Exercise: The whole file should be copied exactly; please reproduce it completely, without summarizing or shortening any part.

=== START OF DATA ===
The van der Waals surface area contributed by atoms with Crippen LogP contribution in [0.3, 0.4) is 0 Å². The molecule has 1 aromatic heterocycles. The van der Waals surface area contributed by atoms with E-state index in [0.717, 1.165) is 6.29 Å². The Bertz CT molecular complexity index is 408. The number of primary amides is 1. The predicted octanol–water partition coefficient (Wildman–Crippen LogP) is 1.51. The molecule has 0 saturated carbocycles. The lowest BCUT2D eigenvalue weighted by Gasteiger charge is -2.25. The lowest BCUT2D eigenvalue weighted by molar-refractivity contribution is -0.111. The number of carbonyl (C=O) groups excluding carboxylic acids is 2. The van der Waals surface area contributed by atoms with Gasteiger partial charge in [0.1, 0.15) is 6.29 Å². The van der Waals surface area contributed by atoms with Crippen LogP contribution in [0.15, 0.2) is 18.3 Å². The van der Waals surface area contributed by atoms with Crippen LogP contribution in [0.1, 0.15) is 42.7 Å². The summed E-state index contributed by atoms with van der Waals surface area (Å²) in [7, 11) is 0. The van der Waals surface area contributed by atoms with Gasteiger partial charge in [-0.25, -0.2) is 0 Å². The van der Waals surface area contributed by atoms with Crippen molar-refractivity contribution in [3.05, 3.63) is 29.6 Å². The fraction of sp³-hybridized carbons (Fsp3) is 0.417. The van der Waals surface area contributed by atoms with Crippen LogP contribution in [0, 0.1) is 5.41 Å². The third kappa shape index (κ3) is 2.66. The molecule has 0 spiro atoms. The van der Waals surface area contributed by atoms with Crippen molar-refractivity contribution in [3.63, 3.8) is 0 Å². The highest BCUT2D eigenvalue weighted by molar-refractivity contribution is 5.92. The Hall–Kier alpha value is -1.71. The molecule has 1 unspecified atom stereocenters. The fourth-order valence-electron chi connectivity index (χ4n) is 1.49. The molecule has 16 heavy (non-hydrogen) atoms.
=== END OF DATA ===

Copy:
The van der Waals surface area contributed by atoms with Crippen LogP contribution in [0.3, 0.4) is 0 Å². The molecule has 1 aromatic heterocycles. The van der Waals surface area contributed by atoms with E-state index in [0.717, 1.165) is 6.29 Å². The Bertz CT molecular complexity index is 408. The number of primary amides is 1. The predicted octanol–water partition coefficient (Wildman–Crippen LogP) is 1.51. The molecule has 0 saturated carbocycles. The lowest BCUT2D eigenvalue weighted by Gasteiger charge is -2.25. The lowest BCUT2D eigenvalue weighted by molar-refractivity contribution is -0.111. The number of carbonyl (C=O) groups excluding carboxylic acids is 2. The van der Waals surface area contributed by atoms with Gasteiger partial charge in [0.1, 0.15) is 6.29 Å². The van der Waals surface area contributed by atoms with Crippen LogP contribution in [0.15, 0.2) is 18.3 Å². The van der Waals surface area contributed by atoms with Crippen LogP contribution in [0.1, 0.15) is 42.7 Å². The summed E-state index contributed by atoms with van der Waals surface area (Å²) in [7, 11) is 0. The van der Waals surface area contributed by atoms with Gasteiger partial charge in [-0.25, -0.2) is 0 Å². The van der Waals surface area contributed by atoms with Crippen molar-refractivity contribution in [3.05, 3.63) is 29.6 Å². The fraction of sp³-hybridized carbons (Fsp3) is 0.417. The van der Waals surface area contributed by atoms with Crippen LogP contribution in [0, 0.1) is 5.41 Å². The third kappa shape index (κ3) is 2.66. The molecule has 0 spiro atoms. The van der Waals surface area contributed by atoms with Crippen molar-refractivity contribution in [3.63, 3.8) is 0 Å². The highest BCUT2D eigenvalue weighted by molar-refractivity contribution is 5.92. The Hall–Kier alpha value is -1.71. The molecule has 1 unspecified atom stereocenters. The fourth-order valence-electron chi connectivity index (χ4n) is 1.49. The molecule has 16 heavy (non-hydrogen) atoms.